PCI Express® (PCIe®)

Peripheral Component Interconnect Express, an interface standard for high-speed components such as GPUs or SSDs.

PMIC

PMIC is an acronym that stands for Power Management Integrated Circuit. PMICs are generally used to manage the follow of power to specific components on a device. For DDR5, a PMIC is included on every module.

Plug N Play / PnP

Plug and Play (PnP) can refer to many types of devices in computing that don’t require specific software or drivers to work. For Kingston, we use the term “Plug N Play” to describe a Kingston-pioneered method of overclocking without having to enable profiles. Kingston FURY modules with PnP feature the overclock timings programmed into the default JEDEC profile in the SPD, which forces a computer to automatically engage the higher performance.

Power failure protection

Power loss is unavoidable and can cause havoc in a work environment if the proper hardware is not being used. Power failure protection is necessary to prevent data loss. A supported host device can send a command to the card that will halt any of its operations if it detects any drop in power. This gives the card time to save any data currently being written at the time of power loss.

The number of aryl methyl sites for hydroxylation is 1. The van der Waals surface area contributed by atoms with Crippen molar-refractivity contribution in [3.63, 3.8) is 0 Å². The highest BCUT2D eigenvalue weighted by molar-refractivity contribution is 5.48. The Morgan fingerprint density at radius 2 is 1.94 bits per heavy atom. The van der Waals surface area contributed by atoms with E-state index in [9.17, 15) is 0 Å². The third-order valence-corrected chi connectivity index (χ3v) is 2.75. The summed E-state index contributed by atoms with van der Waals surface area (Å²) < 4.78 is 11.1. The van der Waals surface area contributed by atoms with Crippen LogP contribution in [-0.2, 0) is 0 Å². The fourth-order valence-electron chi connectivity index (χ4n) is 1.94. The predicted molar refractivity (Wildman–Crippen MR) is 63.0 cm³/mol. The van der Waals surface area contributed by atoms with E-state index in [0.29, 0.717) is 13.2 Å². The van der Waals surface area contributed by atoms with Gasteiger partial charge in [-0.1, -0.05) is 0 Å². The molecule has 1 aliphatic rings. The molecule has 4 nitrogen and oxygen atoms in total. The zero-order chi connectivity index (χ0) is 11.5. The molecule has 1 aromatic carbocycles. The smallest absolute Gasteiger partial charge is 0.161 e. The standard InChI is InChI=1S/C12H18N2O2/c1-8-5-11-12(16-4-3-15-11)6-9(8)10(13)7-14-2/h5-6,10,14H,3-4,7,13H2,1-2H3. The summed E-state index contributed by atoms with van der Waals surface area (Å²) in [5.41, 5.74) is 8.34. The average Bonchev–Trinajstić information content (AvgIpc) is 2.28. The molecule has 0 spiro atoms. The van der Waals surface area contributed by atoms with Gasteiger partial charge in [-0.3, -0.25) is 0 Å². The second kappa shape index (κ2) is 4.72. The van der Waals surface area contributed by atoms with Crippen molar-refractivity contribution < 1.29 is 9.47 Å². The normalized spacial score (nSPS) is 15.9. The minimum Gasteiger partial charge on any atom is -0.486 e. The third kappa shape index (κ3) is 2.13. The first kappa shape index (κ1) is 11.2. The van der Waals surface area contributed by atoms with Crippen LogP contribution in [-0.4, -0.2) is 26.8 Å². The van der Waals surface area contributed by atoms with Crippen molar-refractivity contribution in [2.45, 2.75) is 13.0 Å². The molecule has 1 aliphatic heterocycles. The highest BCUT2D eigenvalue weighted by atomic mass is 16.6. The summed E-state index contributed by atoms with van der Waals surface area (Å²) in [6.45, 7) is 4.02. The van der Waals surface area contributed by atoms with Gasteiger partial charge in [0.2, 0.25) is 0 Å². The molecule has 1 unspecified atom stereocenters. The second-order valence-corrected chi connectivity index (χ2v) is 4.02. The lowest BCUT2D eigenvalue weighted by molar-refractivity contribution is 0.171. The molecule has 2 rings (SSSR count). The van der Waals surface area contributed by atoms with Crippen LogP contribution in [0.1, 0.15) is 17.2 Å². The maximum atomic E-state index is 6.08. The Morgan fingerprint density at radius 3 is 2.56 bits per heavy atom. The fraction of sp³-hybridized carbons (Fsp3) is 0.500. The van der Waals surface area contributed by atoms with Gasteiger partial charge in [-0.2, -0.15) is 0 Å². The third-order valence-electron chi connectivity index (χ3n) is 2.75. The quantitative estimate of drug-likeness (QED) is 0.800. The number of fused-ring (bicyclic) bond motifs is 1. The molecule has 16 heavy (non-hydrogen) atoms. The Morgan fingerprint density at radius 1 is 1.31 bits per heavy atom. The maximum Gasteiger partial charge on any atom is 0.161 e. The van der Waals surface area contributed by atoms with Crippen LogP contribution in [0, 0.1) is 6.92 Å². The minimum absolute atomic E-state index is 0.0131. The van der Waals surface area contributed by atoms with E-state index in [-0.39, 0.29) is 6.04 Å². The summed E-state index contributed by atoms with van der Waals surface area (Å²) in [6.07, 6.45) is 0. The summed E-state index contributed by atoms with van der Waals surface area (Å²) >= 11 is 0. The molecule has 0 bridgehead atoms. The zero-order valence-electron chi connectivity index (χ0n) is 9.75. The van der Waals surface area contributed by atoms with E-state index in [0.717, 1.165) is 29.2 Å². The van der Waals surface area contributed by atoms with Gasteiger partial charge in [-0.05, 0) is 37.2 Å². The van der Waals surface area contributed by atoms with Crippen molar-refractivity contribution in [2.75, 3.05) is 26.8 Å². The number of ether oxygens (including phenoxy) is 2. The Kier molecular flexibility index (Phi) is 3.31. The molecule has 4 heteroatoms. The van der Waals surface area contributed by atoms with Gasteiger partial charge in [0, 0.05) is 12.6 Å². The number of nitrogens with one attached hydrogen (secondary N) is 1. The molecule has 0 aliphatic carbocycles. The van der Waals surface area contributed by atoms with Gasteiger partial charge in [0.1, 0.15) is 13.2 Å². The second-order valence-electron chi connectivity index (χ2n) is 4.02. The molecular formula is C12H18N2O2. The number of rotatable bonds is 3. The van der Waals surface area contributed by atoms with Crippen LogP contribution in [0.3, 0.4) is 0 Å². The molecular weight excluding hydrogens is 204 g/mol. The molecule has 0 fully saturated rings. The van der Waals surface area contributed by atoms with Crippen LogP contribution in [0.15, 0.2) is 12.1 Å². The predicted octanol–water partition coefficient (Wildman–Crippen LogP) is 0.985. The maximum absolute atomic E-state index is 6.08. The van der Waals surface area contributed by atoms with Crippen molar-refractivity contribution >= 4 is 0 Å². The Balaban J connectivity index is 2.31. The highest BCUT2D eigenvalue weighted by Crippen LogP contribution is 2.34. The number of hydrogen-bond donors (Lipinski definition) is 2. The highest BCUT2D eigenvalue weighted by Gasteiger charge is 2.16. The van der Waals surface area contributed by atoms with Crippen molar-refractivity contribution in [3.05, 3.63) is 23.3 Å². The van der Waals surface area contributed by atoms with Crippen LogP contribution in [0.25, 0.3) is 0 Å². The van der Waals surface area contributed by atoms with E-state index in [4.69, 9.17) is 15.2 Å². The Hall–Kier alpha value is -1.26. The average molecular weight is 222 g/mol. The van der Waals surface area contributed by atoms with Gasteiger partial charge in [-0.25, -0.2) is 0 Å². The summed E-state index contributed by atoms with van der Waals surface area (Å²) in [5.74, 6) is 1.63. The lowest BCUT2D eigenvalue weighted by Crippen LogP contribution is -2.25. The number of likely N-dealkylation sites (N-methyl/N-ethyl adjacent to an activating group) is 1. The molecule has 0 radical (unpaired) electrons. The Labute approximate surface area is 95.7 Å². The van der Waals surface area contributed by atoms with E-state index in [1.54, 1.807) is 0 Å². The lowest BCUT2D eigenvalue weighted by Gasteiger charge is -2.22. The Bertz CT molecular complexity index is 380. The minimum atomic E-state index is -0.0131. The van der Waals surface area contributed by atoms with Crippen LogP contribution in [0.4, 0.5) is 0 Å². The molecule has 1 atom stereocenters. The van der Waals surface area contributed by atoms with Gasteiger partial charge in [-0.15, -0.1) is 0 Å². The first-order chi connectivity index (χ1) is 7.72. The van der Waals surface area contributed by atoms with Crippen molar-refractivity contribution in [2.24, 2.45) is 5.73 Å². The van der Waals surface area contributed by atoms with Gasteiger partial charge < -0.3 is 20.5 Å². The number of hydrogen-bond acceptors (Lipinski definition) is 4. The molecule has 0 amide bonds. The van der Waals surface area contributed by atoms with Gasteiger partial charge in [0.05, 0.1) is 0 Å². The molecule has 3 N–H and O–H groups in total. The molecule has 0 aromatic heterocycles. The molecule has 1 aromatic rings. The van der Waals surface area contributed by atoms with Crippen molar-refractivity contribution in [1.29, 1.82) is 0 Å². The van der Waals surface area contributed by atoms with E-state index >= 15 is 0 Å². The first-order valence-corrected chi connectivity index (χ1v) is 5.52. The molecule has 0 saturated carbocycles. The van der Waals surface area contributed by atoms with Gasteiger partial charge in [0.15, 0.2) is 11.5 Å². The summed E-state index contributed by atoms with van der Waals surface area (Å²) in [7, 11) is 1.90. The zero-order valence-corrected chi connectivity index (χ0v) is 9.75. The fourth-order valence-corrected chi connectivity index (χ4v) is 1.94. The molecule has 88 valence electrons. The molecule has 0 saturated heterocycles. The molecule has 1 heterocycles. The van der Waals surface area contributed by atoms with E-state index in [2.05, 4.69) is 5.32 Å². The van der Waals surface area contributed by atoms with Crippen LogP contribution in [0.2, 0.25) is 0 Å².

Quad channel

Memory socket architecture where four identical installed memory modules aggregate their bandwidth to increase system performance.

Quad Rank

4 Ranks, or Quad Rank, how many 64-bit data loads per module.

QVL / Qualified Vendor List

QVL is an acronym that commonly stands for Qualified Vendor List. PC and motherboard manufacturers frequently list QVLs on their support sites to show what components, like memory and SSDs, have been tested to work with their systems.


RAM / Random Access Memory

RAM is an acronym that stands for Random Access Memory. In computing, RAM generally refers to short-term memory between storage (SSD/HDD) and the processor to enable quick access. Today’s RAM is predominantly volatile, meaning it does not hold information without power.